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Research Data Management Guide: Your data management plan

This guide aims to provide information and resources to support best practice in managing research data at Charles Darwin University (CDU).

This page...

This page provides information about creating a research data management plan. The subpages provide information on:

What is research data?

What is research data?

Research data is any physical and/or digital materials that are used in research activity to sustain scholarly conclusions or the production of creative works.

What form may data take?

Data may be numerical, descriptive or visual.  Data may be raw or analysed, experiemental or observational, confidential or publicly accessible.

What could be considered research data?

Research data can include laboratory notebooks, field notebooks, primary research data (including research data in hard copy or computer readable form), questionnaires, audiotapes, videotapes, models, photographs, films and test responses.

When should you create a data management plan?

Good practice for data management begins with planning at the design phase of a research project. CDU research data management policy is supported by CDU procedures that require the development of an RDM plan. A planning template is available on this page to assist researchers. From CDU Research Data Management Procedures:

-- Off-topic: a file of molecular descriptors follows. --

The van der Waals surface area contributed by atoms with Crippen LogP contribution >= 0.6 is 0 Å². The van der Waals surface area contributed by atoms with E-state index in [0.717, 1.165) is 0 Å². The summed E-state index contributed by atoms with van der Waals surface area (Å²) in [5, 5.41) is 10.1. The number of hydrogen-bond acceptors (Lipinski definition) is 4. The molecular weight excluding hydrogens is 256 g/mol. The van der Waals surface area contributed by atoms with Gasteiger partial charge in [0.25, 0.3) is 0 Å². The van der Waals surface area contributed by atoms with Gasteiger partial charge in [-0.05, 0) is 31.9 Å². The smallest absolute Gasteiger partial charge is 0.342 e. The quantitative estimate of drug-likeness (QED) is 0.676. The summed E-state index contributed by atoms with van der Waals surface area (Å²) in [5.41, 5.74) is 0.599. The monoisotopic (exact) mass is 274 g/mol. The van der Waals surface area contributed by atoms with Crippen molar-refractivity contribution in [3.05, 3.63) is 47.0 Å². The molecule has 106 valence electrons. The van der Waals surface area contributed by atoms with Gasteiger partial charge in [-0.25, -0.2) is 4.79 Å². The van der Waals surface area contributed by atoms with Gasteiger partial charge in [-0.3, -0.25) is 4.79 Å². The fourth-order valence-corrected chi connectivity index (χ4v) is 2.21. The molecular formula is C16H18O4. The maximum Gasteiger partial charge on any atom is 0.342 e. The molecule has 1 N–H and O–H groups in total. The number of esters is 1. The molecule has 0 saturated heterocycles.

All researchers and research administrators are required to develop a Research Data Management Plan at the commencement of each research project to formalise decisions relating to ownership, retention, storage and disposal of research data.

Research Data Management Plans must be kept with other research project documentation or with the primary materials and research data for the purpose of the future management of the research data. This will ensure that data can be understood during research projects, that researchers continue to understand data in the longer term and that re-users of data are able to interpret the data.

The Office of Library Services provides a Library Guide on Research Data Management to assist in planning and implementing good research data management practice throughout the research lifecycle.

As the project progresses, it is recommended that you revisit the content of the plan and update it as necessary to reflect any changes in decisions and processes.

What is a data management plan?

A data management plan is a document which describes your strategy for managing research data. It reflects your data management needs, the decisions you’ve made around data management and outlines the activities that will be associated with the data, other than the direct use of the data. It describes:

  • Data organisation
  • Data storage and backup
  • Data retention and disposal
  • Long term preservation
  • Provision for access, data sharing and reuse

When should you create a data management plan?

Good practice for data management begins with planning at the design phase of a research project.  As the project progresses, it is recommended that you revisit the content of the plan and update it as necessary to reflect any changes in decisions and processes.